The hero is covertly aided by the advice, amulets, and secret agents of the supernatural helper whom he met before his entrance into this region. Or it may be that he here discovers for the first time that there is a benign power everywhere supporting him in his superhuman passage. (89)
Both programs replicate the function of this mentor archetype repeatedly in their serial narrative structure through chains of heroic mentoring in which part of the construction of heroism includes a process wherein the heroic figures aid in the mythic, heroic transformation of other characters. Commander Adama mentors Starbuck, who mentors fellow pilot Kat in Battlestar Galactica. Similarly, the Doctor mentors a variety of companion characters who complete heroic acts, including Martha’s perilous journey around the world to rescue the Doctor. While this narrative structure is shared, the differing teleological narrative structures and goals of each program shape the way in which these mythic stories are told. Doctor Who’s perpetually continuing, temporally dislocated narrative requires that heroic figures survive and exit the narrative, while Battlestar Galactica’s teleological structure mandates the sacrifice of heroic figures in order to ensure the completion of narrative processes, outside of which their mythic hero status lacks meaning.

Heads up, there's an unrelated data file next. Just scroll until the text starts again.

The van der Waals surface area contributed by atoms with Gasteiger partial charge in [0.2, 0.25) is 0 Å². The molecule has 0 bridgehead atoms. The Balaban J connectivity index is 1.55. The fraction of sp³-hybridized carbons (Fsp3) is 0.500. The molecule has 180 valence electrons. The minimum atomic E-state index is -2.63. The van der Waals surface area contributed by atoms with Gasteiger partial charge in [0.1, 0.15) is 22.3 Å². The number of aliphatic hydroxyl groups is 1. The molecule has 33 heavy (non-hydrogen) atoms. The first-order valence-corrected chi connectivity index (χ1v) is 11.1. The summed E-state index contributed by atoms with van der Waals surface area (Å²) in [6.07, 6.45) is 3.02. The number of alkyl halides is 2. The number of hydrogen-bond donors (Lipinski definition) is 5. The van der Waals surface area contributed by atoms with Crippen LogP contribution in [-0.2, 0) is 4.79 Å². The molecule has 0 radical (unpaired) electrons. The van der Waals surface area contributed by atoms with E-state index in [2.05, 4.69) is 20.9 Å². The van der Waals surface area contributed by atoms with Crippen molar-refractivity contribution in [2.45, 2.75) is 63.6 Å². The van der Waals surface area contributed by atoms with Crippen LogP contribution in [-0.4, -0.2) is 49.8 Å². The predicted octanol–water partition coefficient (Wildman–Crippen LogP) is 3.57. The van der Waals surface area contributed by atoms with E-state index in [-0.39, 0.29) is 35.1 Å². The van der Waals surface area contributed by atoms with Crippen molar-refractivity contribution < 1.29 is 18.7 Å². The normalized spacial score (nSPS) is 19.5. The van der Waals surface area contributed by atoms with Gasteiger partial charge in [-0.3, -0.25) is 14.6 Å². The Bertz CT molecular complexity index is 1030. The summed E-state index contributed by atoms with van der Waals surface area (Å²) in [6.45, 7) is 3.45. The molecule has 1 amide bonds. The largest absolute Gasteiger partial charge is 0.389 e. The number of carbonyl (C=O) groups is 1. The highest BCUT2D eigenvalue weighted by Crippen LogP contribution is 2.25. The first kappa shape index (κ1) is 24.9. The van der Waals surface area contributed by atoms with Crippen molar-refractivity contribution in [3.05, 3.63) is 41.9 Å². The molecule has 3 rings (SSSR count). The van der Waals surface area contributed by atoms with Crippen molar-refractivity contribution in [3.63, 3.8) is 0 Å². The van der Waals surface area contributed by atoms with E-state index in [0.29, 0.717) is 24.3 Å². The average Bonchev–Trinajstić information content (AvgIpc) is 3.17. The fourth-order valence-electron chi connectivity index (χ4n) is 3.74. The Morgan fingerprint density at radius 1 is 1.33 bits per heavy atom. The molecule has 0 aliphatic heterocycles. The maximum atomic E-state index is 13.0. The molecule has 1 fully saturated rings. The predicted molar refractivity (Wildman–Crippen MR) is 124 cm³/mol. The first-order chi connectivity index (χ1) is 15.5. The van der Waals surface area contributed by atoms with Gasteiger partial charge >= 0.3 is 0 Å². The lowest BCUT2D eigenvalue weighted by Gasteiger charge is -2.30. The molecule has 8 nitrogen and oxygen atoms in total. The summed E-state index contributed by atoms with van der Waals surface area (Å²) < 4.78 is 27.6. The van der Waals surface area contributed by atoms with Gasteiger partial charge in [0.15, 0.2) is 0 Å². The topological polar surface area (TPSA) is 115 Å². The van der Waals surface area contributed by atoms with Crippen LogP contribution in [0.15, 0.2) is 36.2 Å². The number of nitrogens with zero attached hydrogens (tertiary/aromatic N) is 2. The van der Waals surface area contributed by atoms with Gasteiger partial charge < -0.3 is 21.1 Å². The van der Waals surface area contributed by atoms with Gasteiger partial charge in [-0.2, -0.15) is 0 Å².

The Doctor is the sole surviving member of a civilization destroyed before the advent of the modern series, and as an immortal alien he exists in both a cultural and narrative space of difference, which is central to his function as a heroic figure. While the Doctor’s companion characters were intended to be clearly defined, the Doctor was designed to be a mysterious figure whose origin and true nature would always be at least partially withheld from the audience. Original producer Sydney Newman emphasized this conception of the Doctor in the initial planning documents for the series, noting that:
These are the characters we know and sympathize with, the ordinary people to whom extraordinary things happen. The [Doctor]remains always something of a mystery, and is seen by us rather than through the eyes of the other three. (Newman and Webber 1)